Back in 2003, influential figures in the profession confidently stated that “macroeconomics’s (…) central problem of depression prevention has been solved.”9 Just a few years later, as mainstream economic thought failed to prevent the largest economic crisis since 1929, it actively promoted fiscal austerity policies that significantly harmed economies in the long run. It is not surprising, then, that in recent years economists have been tasked with revisiting the state of disciplinary knowledge. A greater understanding of austerity’s long-run impacts and the importance of demand for growth can serve as a contribution to this theoretical effort. With new policies again threatening to place the majority of the world’s population under the influence of austerity, it’s all the more urgent to recognize both its immediate and permanent consequences.
Alesina, A., Favero, C., and Giavazzi, F. (2019a). Austerity: When it Works and When It Doesn’t. Princeton University Press.↩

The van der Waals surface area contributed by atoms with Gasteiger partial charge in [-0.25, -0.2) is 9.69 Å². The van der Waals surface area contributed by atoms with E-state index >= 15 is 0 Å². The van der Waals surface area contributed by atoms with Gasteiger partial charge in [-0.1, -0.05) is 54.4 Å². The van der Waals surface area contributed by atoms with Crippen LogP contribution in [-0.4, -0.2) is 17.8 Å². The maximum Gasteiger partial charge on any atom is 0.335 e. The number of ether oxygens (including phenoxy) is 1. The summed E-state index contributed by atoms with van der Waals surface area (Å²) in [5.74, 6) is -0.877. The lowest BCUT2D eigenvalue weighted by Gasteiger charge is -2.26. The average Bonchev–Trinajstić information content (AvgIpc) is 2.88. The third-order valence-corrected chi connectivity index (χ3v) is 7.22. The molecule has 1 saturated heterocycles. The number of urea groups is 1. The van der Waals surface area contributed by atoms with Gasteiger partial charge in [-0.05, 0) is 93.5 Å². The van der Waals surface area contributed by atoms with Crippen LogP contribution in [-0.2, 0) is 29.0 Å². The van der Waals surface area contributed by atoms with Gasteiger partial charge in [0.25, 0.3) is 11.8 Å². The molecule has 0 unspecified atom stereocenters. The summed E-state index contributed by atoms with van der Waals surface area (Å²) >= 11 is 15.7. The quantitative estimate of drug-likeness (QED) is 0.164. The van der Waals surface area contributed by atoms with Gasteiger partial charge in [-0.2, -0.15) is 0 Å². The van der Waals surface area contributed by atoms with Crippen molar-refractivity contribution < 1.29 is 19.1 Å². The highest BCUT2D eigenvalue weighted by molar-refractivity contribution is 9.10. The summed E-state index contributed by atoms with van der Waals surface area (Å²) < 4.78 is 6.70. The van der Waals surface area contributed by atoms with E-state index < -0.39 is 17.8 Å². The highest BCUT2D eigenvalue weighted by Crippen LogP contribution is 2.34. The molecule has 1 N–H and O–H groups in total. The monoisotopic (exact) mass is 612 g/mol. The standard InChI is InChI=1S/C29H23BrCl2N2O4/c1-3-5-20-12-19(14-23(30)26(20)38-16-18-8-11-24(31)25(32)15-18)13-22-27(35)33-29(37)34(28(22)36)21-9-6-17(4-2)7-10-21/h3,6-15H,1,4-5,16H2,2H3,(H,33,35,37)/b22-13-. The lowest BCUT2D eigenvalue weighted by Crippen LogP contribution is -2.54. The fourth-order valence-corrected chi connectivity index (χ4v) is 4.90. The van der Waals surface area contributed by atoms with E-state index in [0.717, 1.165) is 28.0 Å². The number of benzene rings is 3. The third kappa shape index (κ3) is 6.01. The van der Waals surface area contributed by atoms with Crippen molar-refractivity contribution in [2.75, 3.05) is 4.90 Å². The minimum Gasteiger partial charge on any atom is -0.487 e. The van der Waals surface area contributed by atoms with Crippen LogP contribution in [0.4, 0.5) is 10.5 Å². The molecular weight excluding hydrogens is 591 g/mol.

To cite some examples: https://www.theguardian.com/uk-news/2019/sep/10/senior-officer-suggests-austerity-fuelled-surge-in-violent; https://www.aljazeera.com/features/2014/2/21/austerity-and-addiction-in-athens.↩
Rajmil, L., Hjern, A., Spencer, N., Taylor-Robinson, D., Gunnlaugsson, G., and Raat, H. (2020). “Austerity policy and child health in European countries: a systematic literature review”. In: BMC public health 20.1, pp. 1–9.↩
Some examples are: Fetzer, T. (2019). “Did austerity cause Brexit?” In: American Economic Review 109.11, pp. 3849–86, Baccaro, L., Bremer, B., and Neimanns, E. (2021). “Till austerity do us part? A survey experiment on support for the euro in Italy.” European Union Politics 22.3, pp. 401–423, Ponticelli, J. and Voth, H.-J. (2020). “Austerity and anarchy: Budget cuts and social unrest in Europe, 1919–2008.” Journal of Comparative Economics 48.1, pp. 1–19, and Guriev, S. and Papaioannou, E. (2022). “The political economy of populism.” Journal of Economic Literature 60.3, pp. 753–832.↩
Ramey, V. (2019). “Ten years after the financial crisis: What have we learned from the renaissance in fiscal research?” Journal of Economic Perspectives 33.2, pp. 89–114.↩
[Jordà, Òscar, and Alan M. Taylor. “The time for austerity: estimating the average treatment effect of fiscal policy.” The Economic Journal 126.590 (2016): 219-255.↩
DeVries P., J. Guajardo, D. Leigh and A. Pescatori (2011), New Action-based Dataset of Fiscal Consolidation, IMF Working Paper No. 11/128, International Monetary Fund.↩
See Table 1 in the working paper for a list of studies on the effects of fiscal shocks on GDP.↩
Lucas Jr, Robert E. “Macroeconomic priorities.” American Economic Review 93.1 (2003): 1-14.↩